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special tax on marijuana. now the city is taking steps on edges expanding the industry eve further. tonight the city council will consider a proposal to allow four marijuana factory farms. each of those farms would pay an annual fee to the city of more than $200,000. that sounds nice for a city that just laid off 80 police officers. also, oakland city staff would have oversight of the farms to ensure safety and security. not only does the city see dollars growing on those plants. so do plenty of entrepreneurs in the pot business. don ford introduces us to those who simply can't wait to grow big. reporter: oakland city council is on the verge of passing the nation's first marijuana law that would allow a large-scale marijuana farm. derek peterson who operates i- grow believes the city will benefit greatly from the new
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taxes. >> but it's tax revenue and it's revenue that's much-needed for the city. that's revenue that goes to creating job and goes to upgrading the city of oakland. so we understand the purpose behind it? but yeah, it's an annual $211,000 fee. >> reporter: eddie works for i- grow. he allowed us to see the warehouse at an undisclosed location where they plan to start the new mass cultivation. >> 50,000 square feet. we are going to be looking at doing a vertical grow here, a vertical modular grow towards the palletized system. >> reporter: it's huge, thousands of square feet with a tight security system. >> we are establishing a high- end security facility here with infrared cameras, motion sensors, on theft guard and 24- hour monitoring of the facility. >> reporter: across town, richard lee president of the marijuana advocacy group oaksterdam believes that oakland is making history. >> tonight's vote is another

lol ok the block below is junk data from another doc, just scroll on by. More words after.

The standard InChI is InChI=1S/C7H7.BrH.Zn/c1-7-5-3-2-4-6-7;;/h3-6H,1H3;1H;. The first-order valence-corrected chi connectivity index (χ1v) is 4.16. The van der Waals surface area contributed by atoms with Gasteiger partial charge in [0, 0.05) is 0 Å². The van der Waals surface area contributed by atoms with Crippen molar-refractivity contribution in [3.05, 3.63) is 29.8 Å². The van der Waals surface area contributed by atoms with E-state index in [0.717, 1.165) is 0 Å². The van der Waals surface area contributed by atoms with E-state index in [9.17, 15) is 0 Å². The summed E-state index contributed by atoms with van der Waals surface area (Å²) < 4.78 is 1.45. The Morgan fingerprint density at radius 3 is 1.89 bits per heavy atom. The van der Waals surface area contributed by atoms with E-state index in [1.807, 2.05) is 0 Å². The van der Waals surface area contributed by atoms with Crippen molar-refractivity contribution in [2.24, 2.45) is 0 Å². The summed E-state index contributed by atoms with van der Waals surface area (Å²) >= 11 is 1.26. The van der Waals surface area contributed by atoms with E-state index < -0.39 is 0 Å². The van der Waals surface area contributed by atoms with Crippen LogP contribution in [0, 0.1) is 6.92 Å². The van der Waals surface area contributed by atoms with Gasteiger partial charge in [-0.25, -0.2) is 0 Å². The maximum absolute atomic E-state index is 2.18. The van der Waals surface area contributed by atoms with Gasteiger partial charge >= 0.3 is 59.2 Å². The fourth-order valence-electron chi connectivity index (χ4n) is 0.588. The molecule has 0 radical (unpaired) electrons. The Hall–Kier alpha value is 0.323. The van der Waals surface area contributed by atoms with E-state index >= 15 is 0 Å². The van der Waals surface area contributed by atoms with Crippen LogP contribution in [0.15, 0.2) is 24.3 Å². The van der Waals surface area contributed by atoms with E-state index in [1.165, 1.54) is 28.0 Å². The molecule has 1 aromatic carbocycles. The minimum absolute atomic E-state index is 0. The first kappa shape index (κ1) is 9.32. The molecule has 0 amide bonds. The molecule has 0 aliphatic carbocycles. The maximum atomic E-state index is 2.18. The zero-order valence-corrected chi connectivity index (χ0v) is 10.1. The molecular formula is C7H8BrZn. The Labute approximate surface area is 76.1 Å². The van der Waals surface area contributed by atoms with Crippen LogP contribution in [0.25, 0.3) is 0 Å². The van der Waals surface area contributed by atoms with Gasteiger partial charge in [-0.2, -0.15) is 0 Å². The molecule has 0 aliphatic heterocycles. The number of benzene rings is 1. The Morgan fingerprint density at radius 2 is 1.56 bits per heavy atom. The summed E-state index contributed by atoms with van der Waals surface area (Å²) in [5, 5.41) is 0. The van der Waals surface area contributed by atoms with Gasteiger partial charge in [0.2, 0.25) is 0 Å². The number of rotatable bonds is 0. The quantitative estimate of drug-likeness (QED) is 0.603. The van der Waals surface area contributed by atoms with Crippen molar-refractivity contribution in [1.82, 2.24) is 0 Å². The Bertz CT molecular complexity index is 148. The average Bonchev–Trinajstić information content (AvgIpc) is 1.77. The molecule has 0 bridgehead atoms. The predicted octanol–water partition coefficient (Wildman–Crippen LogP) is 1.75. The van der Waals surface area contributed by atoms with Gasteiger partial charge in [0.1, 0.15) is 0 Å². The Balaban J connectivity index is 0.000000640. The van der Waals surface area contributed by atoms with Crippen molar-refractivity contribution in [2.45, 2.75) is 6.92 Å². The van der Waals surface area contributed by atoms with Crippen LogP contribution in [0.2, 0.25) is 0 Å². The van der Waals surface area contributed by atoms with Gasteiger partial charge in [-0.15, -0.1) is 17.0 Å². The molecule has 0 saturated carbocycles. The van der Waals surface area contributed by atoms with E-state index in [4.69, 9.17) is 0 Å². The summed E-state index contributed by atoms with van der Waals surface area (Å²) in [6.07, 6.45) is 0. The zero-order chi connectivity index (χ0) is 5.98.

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historic step toward ending cannabis prohibition in the united states. >> reporter: no matter how you cut it oakland needs the money and marijuana supporters say they have the answer. in oakland, don ford, cbs 5. and joining us now, steve d'angelo runs harbor side marijuana dispensary in oakland. you have 80 employees, 600 patients a day. thanks for being with us. first of all, the "l.a. times," i read, said you're the biggest retailer in the world so i'm sure there are those who would say, well, this is self preservation because you're against this law but it would no doubt change the dynamic of pot clubs in oakland, yours and everybody else's. >> i'm actually not against the proposed ordinance. i just think it's very important that it be modified to include a role in the new legal system for the existing small and medium sized growers who have been faithfully providing medicine to patients for years even in the threat of federal prosecution. >> let's talk about that because if this proposal passes, big or small pot operations aside, it is still a federal offense no matter what